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Pediatricians should carefully evaluate kids with ear infections, runny noses and sore throats before giving them antibiotics, doctors said Monday.
Antibiotics will only help shorten kids' sickness if their symptoms are caused by bacteria and not by a virus, the American Academy of Pediatrics (AAP) Committee on Infectious Diseases noted.
Still, studies show many children and adults are given the drugs for coughs and colds caused by viruses. That increases the risk of antibiotic resistance, without doing patients any good.
"People tend to not recognize how big of a problem this is," Dr. Theoklis Zaoutis said.
He is a member of the AAP committee and an infectious diseases specialist at the Children's Hospital of Philadelphia in Pennsylvania.
According to the Centers for Disease Control and Prevention, at least 2 million Americans get infected with antibiotic-resistant bacteria each year and 23,000 die as a result. Any antibiotic use - appropriate or not - contributes to the risk of resistance.
Antibiotics can also come with side effects like diarrhea and rashes, which account for more than 150,000 doctor visits among kids each year. And they occasionally cause severe allergic reactions.
Symptoms of bacterial and viral respiratory infections can overlap, the committee said. So pediatricians should use strict criteria to decide when antibiotics are warranted.
For ear infections, toddlers who have severe pain and infections in both ears are most likely to benefit from the drugs, the AAP said. But in most cases, symptoms will go away on their own - so a wait-and-see approach is an option for older kids who are not in a lot of pain.
Antibiotics for runny noses and coughs should be used when symptoms are severe, have been around for a long time or are getting worse. When kids have a sore throat, pediatricians should test only those who have certain symptoms - such as swollen lymph nodes or tonsils and a fever - for strep throat.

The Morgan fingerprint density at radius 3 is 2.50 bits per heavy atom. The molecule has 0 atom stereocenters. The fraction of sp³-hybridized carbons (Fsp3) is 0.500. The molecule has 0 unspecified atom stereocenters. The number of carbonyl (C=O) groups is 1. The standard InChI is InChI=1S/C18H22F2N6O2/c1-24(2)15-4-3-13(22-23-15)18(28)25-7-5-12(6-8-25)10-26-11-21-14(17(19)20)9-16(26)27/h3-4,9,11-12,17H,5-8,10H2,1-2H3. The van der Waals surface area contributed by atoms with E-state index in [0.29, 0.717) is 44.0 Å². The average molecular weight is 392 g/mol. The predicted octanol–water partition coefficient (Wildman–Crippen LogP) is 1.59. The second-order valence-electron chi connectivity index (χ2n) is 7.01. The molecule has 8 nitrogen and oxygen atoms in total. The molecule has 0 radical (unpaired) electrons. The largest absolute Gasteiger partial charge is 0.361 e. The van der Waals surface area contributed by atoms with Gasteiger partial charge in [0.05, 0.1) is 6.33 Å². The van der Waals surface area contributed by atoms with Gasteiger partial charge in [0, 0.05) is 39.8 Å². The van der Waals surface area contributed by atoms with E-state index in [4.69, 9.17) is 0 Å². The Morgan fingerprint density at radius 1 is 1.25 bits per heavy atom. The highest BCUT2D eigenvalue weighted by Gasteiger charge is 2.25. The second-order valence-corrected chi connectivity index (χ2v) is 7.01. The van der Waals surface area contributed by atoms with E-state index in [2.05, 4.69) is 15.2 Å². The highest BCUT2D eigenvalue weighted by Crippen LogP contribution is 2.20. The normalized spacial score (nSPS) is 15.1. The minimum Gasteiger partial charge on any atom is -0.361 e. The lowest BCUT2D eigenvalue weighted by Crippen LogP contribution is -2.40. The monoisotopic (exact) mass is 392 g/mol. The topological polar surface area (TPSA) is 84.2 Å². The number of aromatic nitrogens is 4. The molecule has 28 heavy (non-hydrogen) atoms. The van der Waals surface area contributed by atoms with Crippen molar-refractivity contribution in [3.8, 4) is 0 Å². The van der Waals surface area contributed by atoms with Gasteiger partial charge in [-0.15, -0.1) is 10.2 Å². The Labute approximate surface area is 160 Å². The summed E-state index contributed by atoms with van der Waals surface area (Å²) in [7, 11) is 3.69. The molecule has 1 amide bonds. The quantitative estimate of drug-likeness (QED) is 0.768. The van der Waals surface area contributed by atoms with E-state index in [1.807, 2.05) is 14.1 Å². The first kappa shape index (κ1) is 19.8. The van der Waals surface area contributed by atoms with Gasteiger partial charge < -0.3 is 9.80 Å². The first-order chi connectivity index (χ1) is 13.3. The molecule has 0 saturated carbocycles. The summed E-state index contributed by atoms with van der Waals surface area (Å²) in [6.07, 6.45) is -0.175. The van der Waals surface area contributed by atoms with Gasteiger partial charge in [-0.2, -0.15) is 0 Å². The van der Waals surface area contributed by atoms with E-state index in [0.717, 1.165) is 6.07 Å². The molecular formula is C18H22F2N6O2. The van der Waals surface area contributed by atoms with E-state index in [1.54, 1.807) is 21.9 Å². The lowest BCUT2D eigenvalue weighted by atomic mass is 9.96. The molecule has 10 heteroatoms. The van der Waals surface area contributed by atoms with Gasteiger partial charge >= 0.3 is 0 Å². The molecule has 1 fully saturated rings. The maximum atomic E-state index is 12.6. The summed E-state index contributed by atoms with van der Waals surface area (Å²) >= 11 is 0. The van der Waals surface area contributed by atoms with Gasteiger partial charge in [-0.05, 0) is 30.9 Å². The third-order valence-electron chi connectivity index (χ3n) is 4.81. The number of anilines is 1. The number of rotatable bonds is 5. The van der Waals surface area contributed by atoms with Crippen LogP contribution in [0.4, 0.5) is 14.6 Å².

When antibiotics are justified, the committee recommended doctors prescribe amoxicillin (marketed as Moxatag or DisperMox, among other names) or amoxicillin together with clavulanate (Augmentin) to kids with ear infections and sinusitis.
The combination, in particular, causes diarrhea or other stomach problems among one-quarter to half of patients, Dr. Jeffrey Linder said.
"If you're going to take something that has that high a rate of adverse event, you should be pretty darn sure it's going to help you," he told Reuters Health. Linder, from Brigham and Women's Hospital in Boston, has studied antibiotic prescribing but wasn't involved in the new research.
For strep throat, amoxicillin or penicillin is the best bet, the committee wrote Monday in Pediatrics, the journal of the AAP.
Newer, so-called broad-spectrum antibiotics are more likely to cause resistance.
"You want to use the antibiotic that has the narrowest spectrum, meaning it will kill the germs that are causing the infections but not have collateral damage on all the other bacteria within our bodies," Zaoutis said.
Linder said one thing doctors may need to work on is telling parents when they don't need to come to the office. For colds and other viruses - even those that last a long time - there's not much doctors can do except tell people to wait it out.
"We still have a lot, a lot of visits in health care for these acute respiratory infections and it's not clear to me that we as doctors are really helping patients, and we're wasting people's time and money," Linder said.
Parents can also play a role in making sure their kids don't get antibiotics unnecessarily, Zaoutis said.
"Talk to the doctor and say, ‘Do I really need that antibiotic? What are the risks and benefits of my child taking an antibiotic?'," he advised.